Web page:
Good news from Oana Andrei, lead author on this workshop paper based on our Populations project from way back. The paper, outlining some of the formal methods developed for analysis of app usage logs, will be presented at the workshop at ACM CHI in Glasgow in a few months. Here’s the abstract:
Evaluation of how users actually interact with interactive software is challenging because users’ behaviours can be highly heterogeneous and even unexpected. Probabilistic, computational models inferred from low-level logged events offer a higher-level representation from which we can gain insight. Automatic inference of such models is key when dealing with large sets of log data, however interpreting these models requires significant human effort. We propose new temporal analytics to model and analyse logged interactions, based on learning admixture Markov models and interpreting them using probabilistic temporal logic properties and model checking. Our purpose is to discover, interpret, and communicate meaningful patterns of usage in the context of redesign. We illustrate by application to logged data from a deployed personal productivity iOS application.
I’ll add the PDF to Publications soon…
This GCRF-funded network will soon have its first workshop, in Glasgow, and within it is a public event.
As the public event’s EventBrite invitation page says, “The first public event of the network is scheduled for March 12th, 2019 where we invite participants to attend a series of short presentations on the topic, as well as to share their knowledge, experiences and challenges. If you are interested in women’s roles and experiences with non-traditional work pathways, digital literacies and innovative entrepreneurial solutions, join us!”
In a welcome turn of events, some additional Global Challenges Research Fund budget was made available… and this allowed the above-named project proposal to be funded. It’s a £29K network style grant:
The proposed meetings aim to strengthen and develop new partnerships among academic and non-academic partners who will work to understand, explore and create an impact-oriented research agenda on women’s engagement with digital literacies and their changing roles as they transition into the workplace in unstable environments in UK, the Philippines and Iran.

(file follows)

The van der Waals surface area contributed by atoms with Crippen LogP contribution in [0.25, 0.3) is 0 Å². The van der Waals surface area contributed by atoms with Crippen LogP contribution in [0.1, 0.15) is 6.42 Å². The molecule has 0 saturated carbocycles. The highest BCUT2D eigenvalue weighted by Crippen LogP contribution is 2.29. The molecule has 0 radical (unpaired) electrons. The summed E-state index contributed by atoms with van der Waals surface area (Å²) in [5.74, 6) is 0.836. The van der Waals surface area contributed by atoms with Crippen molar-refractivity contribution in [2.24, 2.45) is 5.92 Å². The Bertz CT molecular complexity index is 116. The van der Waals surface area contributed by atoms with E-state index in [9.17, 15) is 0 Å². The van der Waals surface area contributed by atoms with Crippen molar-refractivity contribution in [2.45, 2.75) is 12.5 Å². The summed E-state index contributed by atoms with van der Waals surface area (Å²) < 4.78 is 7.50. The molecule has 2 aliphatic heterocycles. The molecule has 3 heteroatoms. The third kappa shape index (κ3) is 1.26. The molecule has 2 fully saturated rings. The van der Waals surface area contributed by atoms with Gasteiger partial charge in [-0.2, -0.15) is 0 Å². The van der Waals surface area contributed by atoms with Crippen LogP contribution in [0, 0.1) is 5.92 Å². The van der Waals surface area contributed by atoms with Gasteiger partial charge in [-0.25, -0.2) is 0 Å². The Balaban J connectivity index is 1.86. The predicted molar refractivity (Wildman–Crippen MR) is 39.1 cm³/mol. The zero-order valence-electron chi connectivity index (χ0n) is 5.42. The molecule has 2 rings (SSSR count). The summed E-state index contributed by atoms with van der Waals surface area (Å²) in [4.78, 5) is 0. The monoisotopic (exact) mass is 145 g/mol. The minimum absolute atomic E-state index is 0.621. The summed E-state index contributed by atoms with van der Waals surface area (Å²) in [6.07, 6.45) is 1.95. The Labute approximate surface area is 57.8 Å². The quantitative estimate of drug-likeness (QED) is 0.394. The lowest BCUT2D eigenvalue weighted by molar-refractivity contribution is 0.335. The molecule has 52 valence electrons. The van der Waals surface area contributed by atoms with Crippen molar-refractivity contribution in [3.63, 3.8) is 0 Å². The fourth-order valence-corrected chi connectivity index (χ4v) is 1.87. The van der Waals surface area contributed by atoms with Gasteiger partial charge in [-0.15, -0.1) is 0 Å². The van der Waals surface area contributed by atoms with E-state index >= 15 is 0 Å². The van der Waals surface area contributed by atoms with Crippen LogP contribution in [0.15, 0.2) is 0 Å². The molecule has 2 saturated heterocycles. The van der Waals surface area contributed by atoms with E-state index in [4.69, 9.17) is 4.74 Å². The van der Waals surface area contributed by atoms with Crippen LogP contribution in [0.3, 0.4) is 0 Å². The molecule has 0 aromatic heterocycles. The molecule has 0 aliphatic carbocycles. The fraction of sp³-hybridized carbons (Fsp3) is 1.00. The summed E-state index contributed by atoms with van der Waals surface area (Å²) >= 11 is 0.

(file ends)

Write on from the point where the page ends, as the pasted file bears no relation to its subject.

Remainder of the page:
The leader is Lavinia Hirsu, in the School of Education at U. Glasgow, along with Dr.Katarzyna Borkowska, in the School of Interdisciplinary Studies. Academic Partners are Dr. Zenaida Reyes, Professor and Director of Linkages and International Office, Philippine Normal University, and Lamiah Hashemi, Senior Administrative Officer, University of Kurdistan Technology Incubator, Iran.
I will try to help with tech-centred issues, as I can. I rather hope that there might be a way to connect it to the issues and people in the HDI network, which has a theme on skills and education…
I’m very glad to now be an associate editor for the ACM Transactions on Computer-Human Interaction. I was just in the door, and I already have a paper to organise reviewers for… and, yes, I’m struggling already to get people signed up for the expected date. Conforming to an old norm?
Good news for the HDI Network — our first theme is getting going, on AI intelligibility and public trust. The initial workshop for it will be in Cambridge, at MSR, on Dec 4. More information is here.
Now that my teaching is getting a little less intense, I’ll have to get going with another theme: beyond smart cities…
Another project started very recently, with the above title. It’s great to be working with Alistair Morrison again, as we look at ways to apply the ideas we developed (many years ago!) for fast spring models (a.k.a. force-directed placement) with tSNE algorithms. Somewhat bizarrely, this is funded by the US Navy. We are grateful but also somewhat surprised.
This is a EPSRC Impact Acceleration Award project getting off the ground now, on phone apps that collect personal data that can be used to predict social anxiety.
I am enjoying working with Angus Ferguson and Marek Bell on this short (4 month) project. It is based on an undergraduate project by Dimitris Eleftheriou, that basically reproduced an experiment by Boukhcheba et al. reported at the 2017 Ubicomp workshop on mental health. We will extend Dimitris’ work that let the app operate in a way that allows most/all of the personal data (collected via Denzil Ferreira’s AWARE framework) to be kept on the phone, by adding and evaluating features that allow participants to maintain feedback and control over what happens to the data sent from their phone to us.
Even as I write this, it reminds me of old Ubicomp work from the 1990s, by Victoria Bellotti and Abi Sellen, on feedback and control… We’ll see whether/how that might weave into this work…